• Zero seams in the inner lining of the shoe—to prevent rubbing or blisters
  • Laces or velcro straps
  • Adequate shock absorption
  • Consider the durability and weight of the shoe if used during physical activity
  • Provides stable support below and on all sides of the foot
  • Adequate padding with any high-cut shoes

While high-quality shoes do tend to be expensive, your feet will thank you for the investment!

Exercise therapy

Early research has found that aerobic exercise and strength training may change a person’s perception of how much their neuropathy-related pain levels are impacting their life, without any actual changes in the intensity of their pain.

The study consisted of 14 sedentary people with painful neuropathy who followed a supervised aerobic (cardio) exercise program for 16 weeks. They exercised three times a week for 30 to 50 minutes using any variety of cardiovascular equipment (treadmill, elliptical, etc.) or walking outside.

The participants reported significant reductions in how much their pain interfered with daily walking, their normal work routine, their relationships and their sleep.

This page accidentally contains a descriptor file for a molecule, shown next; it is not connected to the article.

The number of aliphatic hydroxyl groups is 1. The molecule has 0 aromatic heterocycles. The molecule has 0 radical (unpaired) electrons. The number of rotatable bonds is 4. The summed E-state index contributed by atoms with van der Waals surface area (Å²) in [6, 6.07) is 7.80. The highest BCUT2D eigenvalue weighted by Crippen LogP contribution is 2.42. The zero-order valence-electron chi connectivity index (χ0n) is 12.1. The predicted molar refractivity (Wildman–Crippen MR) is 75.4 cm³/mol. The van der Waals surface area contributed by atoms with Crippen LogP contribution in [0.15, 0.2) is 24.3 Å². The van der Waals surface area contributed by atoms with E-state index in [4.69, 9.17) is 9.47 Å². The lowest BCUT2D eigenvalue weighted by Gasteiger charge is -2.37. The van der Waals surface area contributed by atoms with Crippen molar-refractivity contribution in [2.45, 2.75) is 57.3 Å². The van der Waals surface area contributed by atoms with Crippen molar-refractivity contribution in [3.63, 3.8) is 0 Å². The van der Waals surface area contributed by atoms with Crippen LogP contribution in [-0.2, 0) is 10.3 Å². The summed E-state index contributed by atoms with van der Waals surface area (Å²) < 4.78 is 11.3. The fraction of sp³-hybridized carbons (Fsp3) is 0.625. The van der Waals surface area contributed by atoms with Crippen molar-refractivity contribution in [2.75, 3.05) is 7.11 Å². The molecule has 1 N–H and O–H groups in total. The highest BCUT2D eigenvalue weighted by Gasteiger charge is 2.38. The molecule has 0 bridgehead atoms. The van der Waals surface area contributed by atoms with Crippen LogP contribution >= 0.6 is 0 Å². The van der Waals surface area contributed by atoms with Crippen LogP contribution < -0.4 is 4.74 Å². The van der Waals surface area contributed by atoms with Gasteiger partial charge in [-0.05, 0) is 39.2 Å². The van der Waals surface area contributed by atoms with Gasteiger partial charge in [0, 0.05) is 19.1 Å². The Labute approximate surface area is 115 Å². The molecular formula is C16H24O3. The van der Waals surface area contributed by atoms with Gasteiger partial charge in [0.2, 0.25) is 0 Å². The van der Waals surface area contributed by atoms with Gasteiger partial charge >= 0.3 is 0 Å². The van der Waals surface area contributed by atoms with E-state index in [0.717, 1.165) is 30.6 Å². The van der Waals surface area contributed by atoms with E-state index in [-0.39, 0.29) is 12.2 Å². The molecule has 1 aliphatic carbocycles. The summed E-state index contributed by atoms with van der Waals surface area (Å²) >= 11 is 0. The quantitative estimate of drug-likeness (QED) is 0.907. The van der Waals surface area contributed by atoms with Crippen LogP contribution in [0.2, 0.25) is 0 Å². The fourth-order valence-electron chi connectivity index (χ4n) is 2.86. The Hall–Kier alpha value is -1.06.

While adding aerobic exercise to your routine isn’t going to reduce your pain levels, this research demonstrates that it may have other valuable benefits to your overall experience of PDN.

Potential side-effects: Exercising with PDN increases your risk of falling because of the inability to fully feel your extremities. It’s also very important to talk to your doctor before starting a new exercise routine. Exercise can potentially worsen other conditions or lead to low blood sugars if you take insulin or some other diabetes medications.

Dietary supplements: ALC and ALA

Acetyl-L-carnitine (ALC) and alpha-lipoic acid (ALA) are both non-drug supplements that have been shown to improve pain levels in people with neuropathy.

Acetyl-L-carnitine (ALC): ALC is produced by the human body and can be purchased as a dietary supplement. It’s essentially a slightly different form of L-carnitine which is an amino acid. Naturally occurring in your body, it can be found in your liver, brain and kidneys. It has been studied for its potential effectiveness in treating a variety of health conditions, including memory loss, Alzheimer’s, neuropathy, loss of appetite and HIV. Two different reviews (1, 2) looked at research studies using 1,000 mg of ALC daily in people with PDN. The results were fairly conclusive: ALC not only reduces pain symptoms but also improves “nerve fiber regeneration” and “vibration perception.” Potential side-effects: Nausea, vomiting, diarrhea, rash, headache, congestion, bladder irritation, bladder infections and insomnia.